Skip to content

Git Fixbase

Posted on:August 18, 2023 at 01:00 PM

I always used to find myself needing to edit/amend commits that I made a few commits ago. I would handle this scenario by making the changes I wanted, stage them, then create a !fixup commit (git commit --fixup <commit-hash>) for the commit I was planning to edit. Provided I had no other changes in my index, I would then interactively rebase from the commit before the one I am fixing up. I did this a lot. It was pretty much muscle memory I did it so much.

One day I set out to create a git alias to perform these operations all in one go. Initially I thought I would need to create a small shell script and invoke it with a git alias, but it turns out you can include plain bash in a git alias by prefixing the alias with !.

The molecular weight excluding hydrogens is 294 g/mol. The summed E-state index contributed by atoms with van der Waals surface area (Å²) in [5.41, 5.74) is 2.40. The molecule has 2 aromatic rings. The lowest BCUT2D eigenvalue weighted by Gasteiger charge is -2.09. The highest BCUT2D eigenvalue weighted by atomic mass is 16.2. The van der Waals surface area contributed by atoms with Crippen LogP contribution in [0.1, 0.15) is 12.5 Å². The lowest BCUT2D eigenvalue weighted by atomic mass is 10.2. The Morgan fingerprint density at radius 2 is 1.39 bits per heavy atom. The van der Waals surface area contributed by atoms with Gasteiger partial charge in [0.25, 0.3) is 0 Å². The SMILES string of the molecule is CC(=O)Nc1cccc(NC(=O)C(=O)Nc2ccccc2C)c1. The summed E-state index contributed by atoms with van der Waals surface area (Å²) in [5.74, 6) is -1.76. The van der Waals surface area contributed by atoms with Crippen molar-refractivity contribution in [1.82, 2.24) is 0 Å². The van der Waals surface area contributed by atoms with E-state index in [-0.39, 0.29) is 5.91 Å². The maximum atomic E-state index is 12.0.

Introducing git fixbase <hash-to-fixup>:

        fixbase = "!f() { git commit --fixup=$1 && GIT_EDITOR=true git rebase --interactive --autosquash $1^; }; f"

The GIT_EDITOR=true is the key to the command - it will prevent git from opening your configured text editor and automatically accept the interactive rebase without your input. Perfect!